State Organizations Form Commission to Fight Incidents of Animal, Human Abuse
A group of 13 organizations have formed the Oklahoma Link Commission in 2014 to investigate how animal abuse is linked to forms of interpersonal violence. Membership for the commission has grown to 70 groups in a unified effort to make Oklahoma a safer place for animals and humans alike.
Dr. Melinda Merck is a forensic veterinarian who testified for the prosecution during the Michael Vick dog fighting case. Merck said any type of animal curtly can be linked with some type of future acts of violence against society.
Kristy Wicker works for Wildcare Wildlife Care Facility, and has worked with OLC.
According to Wicker, a non-profit called the Kilpatrick Foundation, started putting together a guide to help veterinarians report animal cruelty in Oklahoma. It was based on a manual called “Reporting Animal Cruelty: the Role of the Veterinarian,” developed by a group called Animal Folks in Minnesota.
“It’s taken about a year we had the format already set up by animal folks,” Wicker said. “We had to go in and insert all Oklahoma laws because the state laws are different, but the things you look for are the same. Animal cruelty in Minnesota is the same as it is in Oklahoma. But in terms of how you report, who you report to, and what our laws say are what we had to put in. hopefully this will be out by the end of the year.”
Wicker went on to say Oklahoma has good laws when it comes to animal abuse.
The Oklahoma Animal Facilities Protection Act defines an animal as, “any mammal, bird, fish, reptile or invertebrate, including wild and domesticated species, other than a human being.” It affords protection to all animals in Oklahoma.
“It’s written it in such a way that there’s a lot of room to define what may or may not constitute cruelty. The District Attorney is usually who would prosecute for animal cruelty and the laws are written in a way that have a lot of power in how that’s defined. It’s not to specific, its broad enough that a lot of things can fall under it, but it does include things such as torture and maiming and neglect,” she said.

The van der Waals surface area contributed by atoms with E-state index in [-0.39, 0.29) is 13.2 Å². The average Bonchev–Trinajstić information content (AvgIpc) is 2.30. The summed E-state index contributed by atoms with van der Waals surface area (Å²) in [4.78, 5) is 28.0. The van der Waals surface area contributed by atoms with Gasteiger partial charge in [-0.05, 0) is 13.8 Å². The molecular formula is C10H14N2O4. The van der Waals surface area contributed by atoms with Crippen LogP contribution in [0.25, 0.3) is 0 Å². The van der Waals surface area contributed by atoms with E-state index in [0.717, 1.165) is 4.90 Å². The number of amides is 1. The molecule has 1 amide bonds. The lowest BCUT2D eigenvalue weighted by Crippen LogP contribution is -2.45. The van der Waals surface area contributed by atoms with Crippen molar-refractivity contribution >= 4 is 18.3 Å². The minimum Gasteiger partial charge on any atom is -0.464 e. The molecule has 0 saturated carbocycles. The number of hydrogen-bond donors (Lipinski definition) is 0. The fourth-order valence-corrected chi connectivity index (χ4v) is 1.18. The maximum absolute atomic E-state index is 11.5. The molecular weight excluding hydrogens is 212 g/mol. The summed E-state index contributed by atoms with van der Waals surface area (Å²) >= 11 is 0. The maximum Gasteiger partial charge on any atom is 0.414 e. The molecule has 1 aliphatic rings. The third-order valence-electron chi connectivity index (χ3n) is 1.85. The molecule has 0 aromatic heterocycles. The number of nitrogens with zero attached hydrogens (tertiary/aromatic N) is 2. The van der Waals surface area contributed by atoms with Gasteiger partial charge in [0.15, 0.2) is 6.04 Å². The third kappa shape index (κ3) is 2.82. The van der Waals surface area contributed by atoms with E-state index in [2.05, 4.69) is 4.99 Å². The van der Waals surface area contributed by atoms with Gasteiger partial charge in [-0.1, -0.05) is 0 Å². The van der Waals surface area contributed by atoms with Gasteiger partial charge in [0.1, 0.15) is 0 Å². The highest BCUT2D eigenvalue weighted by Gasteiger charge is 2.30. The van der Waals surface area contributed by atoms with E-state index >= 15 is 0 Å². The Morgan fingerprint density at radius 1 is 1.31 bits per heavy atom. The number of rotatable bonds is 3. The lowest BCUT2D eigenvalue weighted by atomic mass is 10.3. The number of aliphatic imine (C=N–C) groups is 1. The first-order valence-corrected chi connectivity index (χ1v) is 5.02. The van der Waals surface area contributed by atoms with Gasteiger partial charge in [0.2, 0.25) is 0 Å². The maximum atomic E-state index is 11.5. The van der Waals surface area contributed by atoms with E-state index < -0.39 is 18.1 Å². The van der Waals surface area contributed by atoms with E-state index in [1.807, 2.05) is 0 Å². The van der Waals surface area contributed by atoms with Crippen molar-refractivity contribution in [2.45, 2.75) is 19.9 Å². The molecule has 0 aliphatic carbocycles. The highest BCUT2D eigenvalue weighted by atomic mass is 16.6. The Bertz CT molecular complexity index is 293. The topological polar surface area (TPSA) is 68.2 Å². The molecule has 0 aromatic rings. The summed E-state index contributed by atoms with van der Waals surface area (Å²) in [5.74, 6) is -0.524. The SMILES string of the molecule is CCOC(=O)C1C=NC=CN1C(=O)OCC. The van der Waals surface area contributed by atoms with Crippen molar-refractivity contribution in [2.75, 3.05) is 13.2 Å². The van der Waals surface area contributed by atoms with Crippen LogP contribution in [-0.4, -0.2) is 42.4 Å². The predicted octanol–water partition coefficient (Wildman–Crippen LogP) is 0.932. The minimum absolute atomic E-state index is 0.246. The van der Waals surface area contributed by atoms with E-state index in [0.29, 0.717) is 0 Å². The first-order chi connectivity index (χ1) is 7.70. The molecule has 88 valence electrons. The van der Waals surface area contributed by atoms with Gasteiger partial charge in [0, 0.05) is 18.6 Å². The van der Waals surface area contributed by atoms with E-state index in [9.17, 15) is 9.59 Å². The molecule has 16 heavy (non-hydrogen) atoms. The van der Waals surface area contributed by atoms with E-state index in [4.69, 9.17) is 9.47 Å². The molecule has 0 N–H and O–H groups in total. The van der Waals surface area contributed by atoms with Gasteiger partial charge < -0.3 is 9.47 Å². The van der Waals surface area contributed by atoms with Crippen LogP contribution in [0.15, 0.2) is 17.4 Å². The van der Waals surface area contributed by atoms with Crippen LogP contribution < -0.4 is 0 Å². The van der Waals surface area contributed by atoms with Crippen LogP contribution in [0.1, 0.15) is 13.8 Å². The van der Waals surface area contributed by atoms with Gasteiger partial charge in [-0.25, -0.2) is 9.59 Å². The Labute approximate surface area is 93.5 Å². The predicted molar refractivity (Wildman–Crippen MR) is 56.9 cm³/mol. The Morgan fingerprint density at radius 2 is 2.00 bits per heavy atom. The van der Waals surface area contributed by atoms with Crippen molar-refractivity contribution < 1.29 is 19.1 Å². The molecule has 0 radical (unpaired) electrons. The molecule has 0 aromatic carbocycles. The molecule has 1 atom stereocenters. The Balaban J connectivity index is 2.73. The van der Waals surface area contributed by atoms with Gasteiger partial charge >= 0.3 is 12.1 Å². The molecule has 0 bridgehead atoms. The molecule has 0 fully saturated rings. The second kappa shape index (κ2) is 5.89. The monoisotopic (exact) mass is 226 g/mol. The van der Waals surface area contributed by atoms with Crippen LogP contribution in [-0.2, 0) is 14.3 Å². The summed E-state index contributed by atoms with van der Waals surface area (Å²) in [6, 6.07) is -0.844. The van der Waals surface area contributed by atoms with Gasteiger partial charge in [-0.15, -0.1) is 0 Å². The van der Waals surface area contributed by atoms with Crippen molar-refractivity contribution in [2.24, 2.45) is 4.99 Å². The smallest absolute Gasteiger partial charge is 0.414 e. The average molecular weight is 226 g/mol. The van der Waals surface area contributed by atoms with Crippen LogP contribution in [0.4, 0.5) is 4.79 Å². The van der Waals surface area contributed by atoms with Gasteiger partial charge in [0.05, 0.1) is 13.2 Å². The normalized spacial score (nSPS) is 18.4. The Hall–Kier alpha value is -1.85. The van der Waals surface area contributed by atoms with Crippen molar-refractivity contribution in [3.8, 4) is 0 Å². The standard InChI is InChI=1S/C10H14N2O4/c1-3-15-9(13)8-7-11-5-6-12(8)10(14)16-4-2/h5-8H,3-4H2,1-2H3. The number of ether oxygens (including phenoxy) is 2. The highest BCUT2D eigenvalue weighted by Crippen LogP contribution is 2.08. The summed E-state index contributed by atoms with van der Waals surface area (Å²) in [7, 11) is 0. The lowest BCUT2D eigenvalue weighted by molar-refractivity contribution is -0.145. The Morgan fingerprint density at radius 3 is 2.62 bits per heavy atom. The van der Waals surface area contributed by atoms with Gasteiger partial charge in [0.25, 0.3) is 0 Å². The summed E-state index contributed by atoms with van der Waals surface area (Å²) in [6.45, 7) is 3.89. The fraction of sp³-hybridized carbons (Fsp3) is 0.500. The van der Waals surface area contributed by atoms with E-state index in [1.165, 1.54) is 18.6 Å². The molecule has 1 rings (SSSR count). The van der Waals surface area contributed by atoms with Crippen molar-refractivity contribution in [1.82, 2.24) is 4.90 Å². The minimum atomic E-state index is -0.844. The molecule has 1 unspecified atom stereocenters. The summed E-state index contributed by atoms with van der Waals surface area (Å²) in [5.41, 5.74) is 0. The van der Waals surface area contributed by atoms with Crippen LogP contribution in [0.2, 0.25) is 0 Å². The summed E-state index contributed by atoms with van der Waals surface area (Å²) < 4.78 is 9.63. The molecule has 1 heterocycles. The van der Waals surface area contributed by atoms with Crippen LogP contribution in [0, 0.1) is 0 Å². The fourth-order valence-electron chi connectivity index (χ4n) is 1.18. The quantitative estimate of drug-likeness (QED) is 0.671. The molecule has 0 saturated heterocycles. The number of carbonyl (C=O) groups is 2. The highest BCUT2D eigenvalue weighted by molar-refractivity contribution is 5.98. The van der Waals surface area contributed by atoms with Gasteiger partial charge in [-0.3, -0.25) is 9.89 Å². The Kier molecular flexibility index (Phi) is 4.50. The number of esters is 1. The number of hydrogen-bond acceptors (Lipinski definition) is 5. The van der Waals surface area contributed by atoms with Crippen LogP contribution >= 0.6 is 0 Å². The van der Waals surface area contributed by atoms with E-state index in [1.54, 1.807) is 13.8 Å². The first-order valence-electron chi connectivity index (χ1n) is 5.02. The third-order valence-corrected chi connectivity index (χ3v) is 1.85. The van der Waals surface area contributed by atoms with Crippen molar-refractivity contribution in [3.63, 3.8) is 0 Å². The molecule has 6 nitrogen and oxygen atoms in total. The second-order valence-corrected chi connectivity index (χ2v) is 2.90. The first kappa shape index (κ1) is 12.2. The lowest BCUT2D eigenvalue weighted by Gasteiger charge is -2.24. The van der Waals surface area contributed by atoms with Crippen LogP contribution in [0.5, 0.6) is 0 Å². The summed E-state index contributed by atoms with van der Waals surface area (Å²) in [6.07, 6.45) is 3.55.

Wicker said the role of a veterinarian in the identification of animal abuse is important. “A lot of veterinarians may see it without realizing that they’re seeing it, because on one level you think just because somebody’s been cruel to an animal they’re not going to bring it to a veterinarian. So they may think that they aren’t seeing those cases, but research shows that people who abuse animals do bring them to veterinarians or another family member will bring it,” she said.
The hope is that this manual will give veterinarians an advantage when determining if the reported injury is consistent with the report given.
Faye Lorenzsonn, the veterinarian at Wildcare, said she has seen a variety of cases come in that we suspect the animal has been abused.
“We had a snake that based on its injuries, we determined it had been sexually abused, which is something that isn’t even on most people’s radar,” she said.